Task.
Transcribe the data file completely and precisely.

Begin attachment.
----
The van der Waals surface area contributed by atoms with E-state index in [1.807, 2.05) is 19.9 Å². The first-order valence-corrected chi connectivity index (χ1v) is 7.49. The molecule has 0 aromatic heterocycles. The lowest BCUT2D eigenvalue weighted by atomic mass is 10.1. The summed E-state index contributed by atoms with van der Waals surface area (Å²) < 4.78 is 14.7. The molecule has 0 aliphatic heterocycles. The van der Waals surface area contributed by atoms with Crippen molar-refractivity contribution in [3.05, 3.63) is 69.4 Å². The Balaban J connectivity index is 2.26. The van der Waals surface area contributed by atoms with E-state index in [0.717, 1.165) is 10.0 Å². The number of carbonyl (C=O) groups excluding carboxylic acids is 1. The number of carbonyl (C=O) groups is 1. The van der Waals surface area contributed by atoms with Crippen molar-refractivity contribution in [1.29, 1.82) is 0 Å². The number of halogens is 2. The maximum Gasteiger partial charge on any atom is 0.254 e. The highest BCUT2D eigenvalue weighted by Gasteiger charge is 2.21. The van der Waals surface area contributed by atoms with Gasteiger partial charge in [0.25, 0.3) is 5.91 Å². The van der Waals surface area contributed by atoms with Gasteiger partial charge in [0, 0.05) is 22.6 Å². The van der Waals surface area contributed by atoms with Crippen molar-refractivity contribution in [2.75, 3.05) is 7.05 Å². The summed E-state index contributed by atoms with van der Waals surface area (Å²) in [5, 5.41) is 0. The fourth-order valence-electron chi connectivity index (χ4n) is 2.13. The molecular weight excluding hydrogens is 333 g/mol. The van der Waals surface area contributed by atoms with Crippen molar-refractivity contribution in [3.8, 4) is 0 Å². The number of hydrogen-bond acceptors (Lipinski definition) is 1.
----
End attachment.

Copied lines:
The van der Waals surface area contributed by atoms with E-state index in [1.807, 2.05) is 19.9 Å². The first-order valence-corrected chi connectivity index (χ1v) is 7.49. The molecule has 0 aromatic heterocycles. The lowest BCUT2D eigenvalue weighted by atomic mass is 10.1. The summed E-state index contributed by atoms with van der Waals surface area (Å²) < 4.78 is 14.7. The molecule has 0 aliphatic heterocycles. The van der Waals surface area contributed by atoms with Crippen molar-refractivity contribution in [3.05, 3.63) is 69.4 Å². The Balaban J connectivity index is 2.26. The van der Waals surface area contributed by atoms with E-state index in [0.717, 1.165) is 10.0 Å². The number of carbonyl (C=O) groups excluding carboxylic acids is 1. The number of carbonyl (C=O) groups is 1. The van der Waals surface area contributed by atoms with Crippen molar-refractivity contribution in [1.29, 1.82) is 0 Å². The number of halogens is 2. The maximum Gasteiger partial charge on any atom is 0.254 e. The highest BCUT2D eigenvalue weighted by Gasteiger charge is 2.21. The van der Waals surface area contributed by atoms with Gasteiger partial charge in [0.25, 0.3) is 5.91 Å². The van der Waals surface area contributed by atoms with Gasteiger partial charge in [0, 0.05) is 22.6 Å². The van der Waals surface area contributed by atoms with Crippen molar-refractivity contribution in [2.75, 3.05) is 7.05 Å². The summed E-state index contributed by atoms with van der Waals surface area (Å²) in [5, 5.41) is 0. The fourth-order valence-electron chi connectivity index (χ4n) is 2.13. The molecular weight excluding hydrogens is 333 g/mol. The van der Waals surface area contributed by atoms with Crippen molar-refractivity contribution in [3.8, 4) is 0 Å². The number of hydrogen-bond acceptors (Lipinski definition) is 1.